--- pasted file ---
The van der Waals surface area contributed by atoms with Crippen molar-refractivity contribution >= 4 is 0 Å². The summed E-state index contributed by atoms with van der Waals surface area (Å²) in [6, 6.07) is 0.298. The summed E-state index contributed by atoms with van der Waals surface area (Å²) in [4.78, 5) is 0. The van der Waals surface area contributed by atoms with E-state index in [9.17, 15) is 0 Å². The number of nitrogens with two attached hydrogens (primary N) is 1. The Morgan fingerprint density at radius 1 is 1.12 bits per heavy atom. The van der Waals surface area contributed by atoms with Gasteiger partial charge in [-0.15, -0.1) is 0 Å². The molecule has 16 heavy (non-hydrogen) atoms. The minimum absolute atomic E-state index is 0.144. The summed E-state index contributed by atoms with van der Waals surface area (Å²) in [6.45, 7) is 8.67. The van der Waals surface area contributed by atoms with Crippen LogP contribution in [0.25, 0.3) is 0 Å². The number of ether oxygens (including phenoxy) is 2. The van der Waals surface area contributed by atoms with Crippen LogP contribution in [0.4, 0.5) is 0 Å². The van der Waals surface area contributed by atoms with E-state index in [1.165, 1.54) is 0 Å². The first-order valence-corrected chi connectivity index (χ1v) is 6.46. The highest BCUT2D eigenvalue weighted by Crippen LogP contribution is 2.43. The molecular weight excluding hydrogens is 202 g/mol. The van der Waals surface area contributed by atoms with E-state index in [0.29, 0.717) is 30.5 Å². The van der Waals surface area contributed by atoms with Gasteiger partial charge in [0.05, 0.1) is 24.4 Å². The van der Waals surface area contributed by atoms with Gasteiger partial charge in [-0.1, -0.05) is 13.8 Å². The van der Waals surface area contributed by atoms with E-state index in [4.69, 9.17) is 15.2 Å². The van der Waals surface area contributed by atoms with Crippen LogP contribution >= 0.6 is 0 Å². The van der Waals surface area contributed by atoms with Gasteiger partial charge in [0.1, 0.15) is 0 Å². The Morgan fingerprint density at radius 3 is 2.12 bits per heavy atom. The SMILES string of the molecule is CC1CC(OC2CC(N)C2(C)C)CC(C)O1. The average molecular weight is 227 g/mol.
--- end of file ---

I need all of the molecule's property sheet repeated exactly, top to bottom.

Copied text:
The van der Waals surface area contributed by atoms with Crippen molar-refractivity contribution >= 4 is 0 Å². The summed E-state index contributed by atoms with van der Waals surface area (Å²) in [6, 6.07) is 0.298. The summed E-state index contributed by atoms with van der Waals surface area (Å²) in [4.78, 5) is 0. The van der Waals surface area contributed by atoms with E-state index in [9.17, 15) is 0 Å². The number of nitrogens with two attached hydrogens (primary N) is 1. The Morgan fingerprint density at radius 1 is 1.12 bits per heavy atom. The van der Waals surface area contributed by atoms with Gasteiger partial charge in [-0.15, -0.1) is 0 Å². The molecule has 16 heavy (non-hydrogen) atoms. The minimum absolute atomic E-state index is 0.144. The summed E-state index contributed by atoms with van der Waals surface area (Å²) in [6.45, 7) is 8.67. The van der Waals surface area contributed by atoms with Crippen LogP contribution in [0.25, 0.3) is 0 Å². The number of ether oxygens (including phenoxy) is 2. The van der Waals surface area contributed by atoms with Crippen LogP contribution in [0.4, 0.5) is 0 Å². The van der Waals surface area contributed by atoms with E-state index in [1.165, 1.54) is 0 Å². The first-order valence-corrected chi connectivity index (χ1v) is 6.46. The highest BCUT2D eigenvalue weighted by Crippen LogP contribution is 2.43. The molecular weight excluding hydrogens is 202 g/mol. The van der Waals surface area contributed by atoms with E-state index in [0.29, 0.717) is 30.5 Å². The van der Waals surface area contributed by atoms with Gasteiger partial charge in [0.05, 0.1) is 24.4 Å². The van der Waals surface area contributed by atoms with Gasteiger partial charge in [-0.1, -0.05) is 13.8 Å². The van der Waals surface area contributed by atoms with E-state index in [4.69, 9.17) is 15.2 Å². The van der Waals surface area contributed by atoms with Crippen LogP contribution >= 0.6 is 0 Å². The van der Waals surface area contributed by atoms with Gasteiger partial charge in [0.1, 0.15) is 0 Å². The Morgan fingerprint density at radius 3 is 2.12 bits per heavy atom. The SMILES string of the molecule is CC1CC(OC2CC(N)C2(C)C)CC(C)O1. The average molecular weight is 227 g/mol.